Symptomatic Urinary Tract Infection After Urodynamics: A Retrospective Cohort Analysis of 250 Consecutive Patients in the Absence of Antimicrobial Prophylaxis

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Neurourology and Urodynamics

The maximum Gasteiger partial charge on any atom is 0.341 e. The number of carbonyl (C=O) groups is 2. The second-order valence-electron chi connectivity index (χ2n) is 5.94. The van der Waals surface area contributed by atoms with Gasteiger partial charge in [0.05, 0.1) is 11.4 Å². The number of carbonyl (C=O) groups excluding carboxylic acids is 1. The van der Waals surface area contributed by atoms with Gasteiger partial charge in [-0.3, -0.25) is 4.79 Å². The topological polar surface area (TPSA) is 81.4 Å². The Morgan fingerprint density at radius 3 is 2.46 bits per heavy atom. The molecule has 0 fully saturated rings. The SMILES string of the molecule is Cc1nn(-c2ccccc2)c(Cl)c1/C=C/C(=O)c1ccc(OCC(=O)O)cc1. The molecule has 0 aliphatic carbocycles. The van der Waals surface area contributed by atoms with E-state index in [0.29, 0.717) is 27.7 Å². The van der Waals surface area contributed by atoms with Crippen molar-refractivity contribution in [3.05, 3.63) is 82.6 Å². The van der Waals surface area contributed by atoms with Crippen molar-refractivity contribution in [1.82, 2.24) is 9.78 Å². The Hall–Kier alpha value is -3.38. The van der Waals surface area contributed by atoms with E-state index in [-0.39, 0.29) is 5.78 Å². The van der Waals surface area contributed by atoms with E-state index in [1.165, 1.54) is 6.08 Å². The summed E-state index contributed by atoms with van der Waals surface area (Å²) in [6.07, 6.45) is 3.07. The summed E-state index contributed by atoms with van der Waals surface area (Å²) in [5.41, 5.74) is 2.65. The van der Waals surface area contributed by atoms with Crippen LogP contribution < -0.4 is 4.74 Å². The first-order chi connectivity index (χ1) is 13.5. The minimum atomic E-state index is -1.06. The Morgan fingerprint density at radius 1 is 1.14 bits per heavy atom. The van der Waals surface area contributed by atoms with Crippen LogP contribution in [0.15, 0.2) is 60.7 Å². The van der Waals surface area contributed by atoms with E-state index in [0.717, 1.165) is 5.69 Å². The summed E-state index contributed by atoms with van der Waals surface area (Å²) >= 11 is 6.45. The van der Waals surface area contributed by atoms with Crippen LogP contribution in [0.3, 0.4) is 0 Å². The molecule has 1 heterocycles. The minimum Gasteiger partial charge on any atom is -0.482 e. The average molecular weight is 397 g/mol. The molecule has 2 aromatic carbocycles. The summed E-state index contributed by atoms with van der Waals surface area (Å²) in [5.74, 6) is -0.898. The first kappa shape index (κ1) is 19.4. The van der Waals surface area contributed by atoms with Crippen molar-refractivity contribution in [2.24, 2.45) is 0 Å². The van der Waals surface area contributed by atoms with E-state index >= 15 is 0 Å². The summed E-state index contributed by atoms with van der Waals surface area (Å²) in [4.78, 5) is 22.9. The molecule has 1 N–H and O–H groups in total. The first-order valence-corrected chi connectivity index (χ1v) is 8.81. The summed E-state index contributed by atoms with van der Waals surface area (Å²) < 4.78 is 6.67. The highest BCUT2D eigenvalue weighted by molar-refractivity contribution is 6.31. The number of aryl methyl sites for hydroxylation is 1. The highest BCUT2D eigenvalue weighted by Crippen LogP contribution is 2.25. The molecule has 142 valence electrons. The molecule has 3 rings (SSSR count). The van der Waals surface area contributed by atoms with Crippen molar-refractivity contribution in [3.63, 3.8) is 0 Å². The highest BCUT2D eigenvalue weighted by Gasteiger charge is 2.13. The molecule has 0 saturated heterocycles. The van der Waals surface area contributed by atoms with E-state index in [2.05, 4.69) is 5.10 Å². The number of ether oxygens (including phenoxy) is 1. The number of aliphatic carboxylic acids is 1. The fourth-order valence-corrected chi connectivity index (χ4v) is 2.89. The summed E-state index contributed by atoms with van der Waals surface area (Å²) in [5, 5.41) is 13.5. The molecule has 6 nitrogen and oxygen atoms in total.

Introduction:The use of antibiotic prophylaxis forurodynamic testing (UDS) is historically based on a paucityof outcomes data. The current best practice policy statementencourages prophylaxis in non‐index patients. However,with the burden of antimicrobial resistance, there is valuein critically assessing the necessity of such prophylaxis, inorder to optimize antimicrobial stewardship.Methods:A retrospective cohort review of all patientsundergoing UDS was conducted at a single institutionbetween May 2017 and July 2018. Inclusion criteria was asfollows: no antimicrobials within seven days, for dailyprophylaxis, or post‐procedure; and documented follow‐upwithin three months. The analysis was stratified by age, BMI,medical comorbidities, neurologic disease, immunosuppres-sion, bladder management, history of orthopedic implants,and post void residual/bladder outlet obstruction. Index andnon‐index were compared, quantifying incidence of sympto-matic urinary tract infections (UTI) within 30 days.Results:Two hundred fifty patients qualified foranalysis. Twelve (4.80%) patients total developed sympto-maticUTI.Mediantimetoinfectionwas8days.Nopatientdeveloped pyelonephritis or sepsis. There were 123 (49.2%)index patients with 5 (4.07%) UTIs, and 127 (50.8%)non‐index patients with 7 (5.51%) UTIs. The non‐indexcohort (defined by the 2017 best practice policy statement),included the following patient sub‐groups and rates ofinfection, respectively: age greater than 70 years old (n = 84;UTI 3.57%); neurogenics (n = 36; UTI 11.11%) sub classifiedas multiple sclerosis (n = 17; UTI 17.65%), Parkinson’sdisease, (N = 6; 16.67%), CVA (N = 12; no UTI) , and spinalcord injury (N = 1; no UTI); orthopedic implants (N = 17;no UTI); post void residual greater than 100 (N = 42; UTI 7.14%); bladder outlet obstruction (N = 27; UTI 7.41%);immunosuppression (N = 30; UTI 10.0%) [chemotherapy,chronic steroids, transplant, innate deficiency]; indwellingFoley or suprapubic tube (N = 9; no UTI); and intermittentcatheterization (N = 3; 1.20%, no UTI).Conclusion:This data demonstrates an acceptably lowinfection rate, by any standard, even in non‐index patients.The highest rates of symptomatic UTI occurred in themultiple sclerosis and Parkinson’s disease sub‐group.Nonetheless, not one patient developed sepsis or any moresevere morbidity. This analysis provides concrete patientoutcomes as a basis for shifting treatment paradigms;calling into questions the utility of antibiotic prophylaxiseven in the non‐index patient undergoing UDS.